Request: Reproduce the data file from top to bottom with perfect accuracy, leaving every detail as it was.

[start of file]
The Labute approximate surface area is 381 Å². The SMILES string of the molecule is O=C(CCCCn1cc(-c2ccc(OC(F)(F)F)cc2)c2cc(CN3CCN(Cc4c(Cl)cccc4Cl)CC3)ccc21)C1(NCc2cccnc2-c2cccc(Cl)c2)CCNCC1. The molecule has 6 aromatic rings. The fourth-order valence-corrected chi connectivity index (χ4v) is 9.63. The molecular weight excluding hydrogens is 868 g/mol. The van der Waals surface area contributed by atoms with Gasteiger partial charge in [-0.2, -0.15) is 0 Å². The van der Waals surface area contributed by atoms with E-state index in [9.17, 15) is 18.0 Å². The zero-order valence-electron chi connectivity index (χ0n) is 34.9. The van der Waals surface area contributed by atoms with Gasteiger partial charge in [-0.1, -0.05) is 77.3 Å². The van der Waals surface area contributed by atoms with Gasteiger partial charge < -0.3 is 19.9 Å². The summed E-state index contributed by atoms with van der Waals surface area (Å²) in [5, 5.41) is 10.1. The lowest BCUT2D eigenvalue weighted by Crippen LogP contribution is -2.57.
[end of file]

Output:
The Labute approximate surface area is 381 Å². The SMILES string of the molecule is O=C(CCCCn1cc(-c2ccc(OC(F)(F)F)cc2)c2cc(CN3CCN(Cc4c(Cl)cccc4Cl)CC3)ccc21)C1(NCc2cccnc2-c2cccc(Cl)c2)CCNCC1. The molecule has 6 aromatic rings. The fourth-order valence-corrected chi connectivity index (χ4v) is 9.63. The molecular weight excluding hydrogens is 868 g/mol. The van der Waals surface area contributed by atoms with Gasteiger partial charge in [-0.2, -0.15) is 0 Å². The van der Waals surface area contributed by atoms with E-state index in [9.17, 15) is 18.0 Å². The zero-order valence-electron chi connectivity index (χ0n) is 34.9. The van der Waals surface area contributed by atoms with Gasteiger partial charge in [-0.1, -0.05) is 77.3 Å². The van der Waals surface area contributed by atoms with Gasteiger partial charge < -0.3 is 19.9 Å². The summed E-state index contributed by atoms with van der Waals surface area (Å²) in [5, 5.41) is 10.1. The lowest BCUT2D eigenvalue weighted by Crippen LogP contribution is -2.57.